(Another follow-up CT scan, six months after the completion of two courses of stereotactic body radiation therapy–SBRT (http://radonc.ucla.edu/body.cfm?id=61).  Preceding the test, the usual nerves.  “Scan-to-scan anxiety is real,” my thoracic oncologist has written to me in an email. Thanks, Doc, I say to myself. The appointment for the scan is at 2:30 in the afternoon, for the consultation about the scan at 4.  Owing to amazing downtown-and-crosstown-bus luck, I get to the hospital at about 2. They take me in for the scan very quickly, and the scan itself is also very quick. The technician gives nothing away.  You try to read something into their “Have a good day”s and “Take care”s when the test is over, but they have become expert at hiding their knowledge of what the scan has or hasn’t shown. So I’m done with the scan before 3.  Will I have to wait until 4 to see the young radiation oncologist? No.  I’m taken into an exam room almost immediately.  There a nurse comes in with one of those rolling vitals poles and takes my vitals–white-coat effect pretty apparent.  Blood pressure 160/60 (weird!), pulse 110, but blood-oxygen level–the little clip they put on your finger; how does it know anything?–very good: 98%.  Weight 174 with clothes on–which is great because it means my weight is around 170.  It’s  great because I have spent the past week at the Southampton Writers Conference eating everything in sight and thought I must have put on five pounds but haven’t.  Then in comes a handsome young resident–they rotate through radiation oncology; this is the third one I’ve seen over the past year of chemotherapy and SBRT. [Don’t forget that my wife and I are still waiting for the results of a crucial CT scan all this while.]  He is thorough but very fast–heartstethosocopebreathingstethoscopechesttappingbacktappingunderarmlymphnodepalpitationnecklymphnodepalpitationmusclestrengthtestingreflextestingeyemovementtestingandsoforth, and as he’s being thorough and quick, we talk.  He says something about having lived in Boston for seven years.)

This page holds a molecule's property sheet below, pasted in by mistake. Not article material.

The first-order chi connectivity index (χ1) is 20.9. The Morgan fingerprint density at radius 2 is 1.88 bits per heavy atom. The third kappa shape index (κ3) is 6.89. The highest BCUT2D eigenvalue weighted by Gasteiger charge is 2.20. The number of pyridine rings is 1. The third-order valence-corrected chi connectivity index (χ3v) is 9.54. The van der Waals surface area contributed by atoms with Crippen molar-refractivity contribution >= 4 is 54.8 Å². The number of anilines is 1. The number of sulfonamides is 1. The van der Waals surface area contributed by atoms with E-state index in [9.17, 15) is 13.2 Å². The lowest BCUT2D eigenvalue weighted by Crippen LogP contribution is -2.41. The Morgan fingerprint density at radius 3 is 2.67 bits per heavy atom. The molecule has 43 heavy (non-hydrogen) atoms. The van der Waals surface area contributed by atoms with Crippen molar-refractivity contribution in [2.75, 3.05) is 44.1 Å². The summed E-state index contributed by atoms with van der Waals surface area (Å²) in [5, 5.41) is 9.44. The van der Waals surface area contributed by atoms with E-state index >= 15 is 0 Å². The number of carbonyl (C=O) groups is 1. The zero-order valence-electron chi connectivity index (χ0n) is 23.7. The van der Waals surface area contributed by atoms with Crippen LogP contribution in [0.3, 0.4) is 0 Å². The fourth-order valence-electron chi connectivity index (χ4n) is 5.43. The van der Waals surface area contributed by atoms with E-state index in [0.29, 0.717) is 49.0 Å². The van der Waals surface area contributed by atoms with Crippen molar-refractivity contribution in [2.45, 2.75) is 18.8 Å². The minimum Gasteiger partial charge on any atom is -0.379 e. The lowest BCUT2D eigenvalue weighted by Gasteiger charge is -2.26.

ME: You went to school there?
DR: Yes.
ME: Harvard? [What an idiot!]
DR: Boston University.
ME: Undergraduate and medical school?
DR:  Yes.
ME:  And you’re rotating through radiation oncology right now?
DR:  Yes. You’re in good shape.
ME: Thanks.
DR: Well, Dr. ________ is looking at the scan right now. I took a brief look before I came in to see you.
ME:  (Thinking, “And …?”)
DR:  He’ll be in to see you soon. We just have the preliminary report now.
ME:  (Thinking “AND …?”)
DR: Uh, he’ll tell you all about it. We won’t have the full report until a little later.
ME: OK.
DR: Do you work out?
ME: Yes–four or five times a week.
DR: What do you do?
ME: I do exercises for half an hour and then run for half an hour. Shuffle is more like it.  (A standard small joke. Very small.)
DR:  Very good.
ME: And do you work out?
DR: I wish.
ME: Your work here doesn’t allow it.
DR: Not usually.
ME: Well, that’s unfortunate.

(Here I make a comparison between the speed with which the resident went through the tests and the way our dog sort of does all his tricks in an efficient hurry in order to get his treats as soon as possible. The confession of this moronic and insulting comparison is bad enough–I wanted to bite my tongue in half even as I continued to slog through it.  But I can’t bear to set down the details.  The resident wore a look of indigestion while I went on.)

DR:  Hmm. Interesting. Well, good luck. It was good to meet you.

(A few minutes later the oncologist comes in to see me.)

DR: Well, the scan looks very good.
ME: Excellent!
DR: (seems very pleased with himself, more pleased than with the actual result–as he should be, since this whole course of treatment has been something of a gamble that we took together and he has been at least temporarily vindicated.) Yes—it’s just what we hoped.  The nodules appear to be gone. There are no new ones, and your lymph nodes show no evidence of spread.
ME: Excellent.
DR: This is just a preliminary finding. Someone else who is expert at reading scans will be looking the scan over very, very carefully soon, and we will let you know what he says.  Probably we’ll call you.
ME:  How annoying! Tell him not to bother.
DR: What?
ME: The expert–tell him he doesn’t need to look very carefully. I’m satisfied right now.
DR: (gravely)  I’m afraid I’m not at liberty to do that.
ME: I’m kidding. Just happy to hear this news.
DR: (faint smile) There is some scarring from the radiation, and it could be that the scarring is obscuring something, but I don’t think so.
ME: Well, this is great.
DR: I’d like to do another scan in another three months.
ME: Or four, maybe.
DR: (nods his head, not in agreement but in comprehension of my deranged mood)  Three months.

(At home, an hour later, the resident whose examination of me I compared to a dog doing tricks, calls.  “The final report confirms the good findings,” he says, hastily.  “Congratulations!” He gets off the phone as quickly as possible.)